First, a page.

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"If real world markets can be made to resemble more closely the model of perfect competition, economic efficiency will improve." Explain why Perfect competition is generally regarded as economically more efficient?

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Chris Simons "If real world markets can be made to resemble more closely the model of perfect competition, economic efficiency will improve." a) Explain why Perfect competition is generally regarded as economically more efficient? (20 marks) The model of perfect competition describes market where there is a high degree of competition. The word "perfect" does not mean that this form of competition produces ideal results or maximises economic welfare in other words, the word "perfect" should not have any normative overtones. A perfectly competitive market must possess four characteristics. Firstly, there must be many buyers and sellers in the market, none of whom is large enough to influence price. Buyers and sellers are said to be price takers. This type of market has many relatively small firms that supply goods to a large number of small buyers. There must be freedom of entry and exit from the industry. Firms must be able to establish themselves in the industry easily and quickly. Barriers to entry must therefore be low. If a firm wishes to cease production and leave the market, it must be free to do so. Buyers and sellers possess perfect knowledge of prices. If one firm charges a higher price than the market price, the demand for its product will be zero as buyers buy elsewhere in the market. ...read more.


The welfare loss is the shaded triangle. Therefore it is clear that perfect competition is economically more efficient as it produces a lower price with higher output, whilst the industry is very stable, with no firms making abnormal profits and none making losses. Both consumers and suppliers are totally satisfied by the situation they are in and it will continue unchanged without any difficulty. b) Assess the extent to which developments in information technology, such as the Internet, are making markets more competitive. (30 marks) The Internet is a global network. It is instantly accessible, easy to use and becoming more and more available to households all over the world. Its creation has brought great scope for increased competition between firms. It increases not only the breadth and depth of the competition, but also gives people the ability to shop from their own home; something that many will see as its most useful feature. Firms can now compete on every aspect of their business, price, quality, customer service, delivery time, availability and also a new feature in security. Not only does it do this between the "normal" market for a firm, its local, competing stores but a worldwide competition with firms perhaps on the other side of the globe and this means firms must be far more efficient if they are to survive. ...read more.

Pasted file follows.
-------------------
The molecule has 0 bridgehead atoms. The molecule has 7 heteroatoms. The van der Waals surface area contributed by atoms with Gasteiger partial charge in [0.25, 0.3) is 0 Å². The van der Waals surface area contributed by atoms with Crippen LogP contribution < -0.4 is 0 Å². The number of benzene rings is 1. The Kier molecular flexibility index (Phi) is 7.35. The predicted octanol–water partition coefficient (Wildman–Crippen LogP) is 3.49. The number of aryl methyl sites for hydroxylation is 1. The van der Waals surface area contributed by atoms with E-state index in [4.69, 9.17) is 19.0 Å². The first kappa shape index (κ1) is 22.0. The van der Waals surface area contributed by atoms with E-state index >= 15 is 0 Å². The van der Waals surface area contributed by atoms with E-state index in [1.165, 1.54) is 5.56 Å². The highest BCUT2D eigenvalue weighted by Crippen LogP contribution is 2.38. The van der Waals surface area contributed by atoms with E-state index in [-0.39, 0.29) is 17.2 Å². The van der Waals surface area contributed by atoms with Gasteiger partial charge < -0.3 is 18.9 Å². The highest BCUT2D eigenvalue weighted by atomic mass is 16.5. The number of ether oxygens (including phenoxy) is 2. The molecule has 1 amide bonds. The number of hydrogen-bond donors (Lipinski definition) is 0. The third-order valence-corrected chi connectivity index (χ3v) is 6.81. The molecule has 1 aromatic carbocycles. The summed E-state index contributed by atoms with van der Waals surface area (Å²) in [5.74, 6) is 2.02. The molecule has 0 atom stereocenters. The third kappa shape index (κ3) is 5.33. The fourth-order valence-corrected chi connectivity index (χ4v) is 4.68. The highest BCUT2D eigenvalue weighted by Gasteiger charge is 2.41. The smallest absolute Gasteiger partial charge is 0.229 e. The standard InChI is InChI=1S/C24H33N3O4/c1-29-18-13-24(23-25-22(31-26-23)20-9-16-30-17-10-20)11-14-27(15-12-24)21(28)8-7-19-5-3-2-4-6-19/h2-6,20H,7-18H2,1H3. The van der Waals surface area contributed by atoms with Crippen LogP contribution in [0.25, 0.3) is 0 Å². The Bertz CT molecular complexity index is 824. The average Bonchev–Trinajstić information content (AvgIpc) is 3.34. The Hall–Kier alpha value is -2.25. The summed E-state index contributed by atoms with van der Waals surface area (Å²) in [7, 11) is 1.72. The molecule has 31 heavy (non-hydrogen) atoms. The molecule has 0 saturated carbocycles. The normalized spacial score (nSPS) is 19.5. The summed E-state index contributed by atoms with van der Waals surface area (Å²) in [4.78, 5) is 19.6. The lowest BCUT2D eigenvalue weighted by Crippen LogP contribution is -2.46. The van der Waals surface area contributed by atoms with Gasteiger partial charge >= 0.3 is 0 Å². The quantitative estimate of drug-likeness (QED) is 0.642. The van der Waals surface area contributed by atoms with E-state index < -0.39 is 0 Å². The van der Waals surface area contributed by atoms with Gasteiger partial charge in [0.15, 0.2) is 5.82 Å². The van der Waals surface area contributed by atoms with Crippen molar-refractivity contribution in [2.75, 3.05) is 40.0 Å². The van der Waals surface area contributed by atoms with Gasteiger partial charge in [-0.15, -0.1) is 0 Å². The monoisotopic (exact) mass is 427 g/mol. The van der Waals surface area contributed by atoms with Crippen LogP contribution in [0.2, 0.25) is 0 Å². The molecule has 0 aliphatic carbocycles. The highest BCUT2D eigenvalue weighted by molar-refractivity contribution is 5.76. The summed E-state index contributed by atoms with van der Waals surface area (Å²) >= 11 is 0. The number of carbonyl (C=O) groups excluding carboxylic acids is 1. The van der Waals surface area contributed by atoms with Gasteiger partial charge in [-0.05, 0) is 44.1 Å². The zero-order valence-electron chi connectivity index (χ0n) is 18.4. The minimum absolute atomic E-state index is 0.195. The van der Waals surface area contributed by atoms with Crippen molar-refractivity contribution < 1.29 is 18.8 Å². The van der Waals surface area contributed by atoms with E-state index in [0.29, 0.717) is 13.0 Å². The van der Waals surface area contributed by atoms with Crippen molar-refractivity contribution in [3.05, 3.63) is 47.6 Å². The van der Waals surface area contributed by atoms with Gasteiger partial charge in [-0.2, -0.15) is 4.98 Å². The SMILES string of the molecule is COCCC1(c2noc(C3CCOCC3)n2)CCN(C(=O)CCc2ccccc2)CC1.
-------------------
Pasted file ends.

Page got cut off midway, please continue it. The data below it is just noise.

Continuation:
we have 6 they're just here sir", or "no we don't but I can tell you which of our stores in this area do have any in stock." Than if they say, "I'll just go and have a look out the back sir" and ten minutes later return to tell you they do not, and they have no idea when they will be receiving some, and that they don't know where else has any. Computerised stock control systems have enabled firms to be the former of these two. This has increased competition in the sense that firms must compete to maintain their customers loyalty. So, in conclusion I will say that whilst there is great prospect for information technology, particularly the Internet, to drastically increase competition worldwide, there is no evidence that this "revolution" has happened yet, or will happen within the short-term future. When it does happen, there is a chance all the smaller, local business will be put out of business by the reduced prices of the Internet competitors, and so competition will actually stay the same, just the medium for purchasing may have changed. As for computerised stock systems, these seem to have become the normal amongst almost all High Street Stores and so whilst it may have increased competition to begin with, it now has minimal effect. 2,222 words. ...read more.

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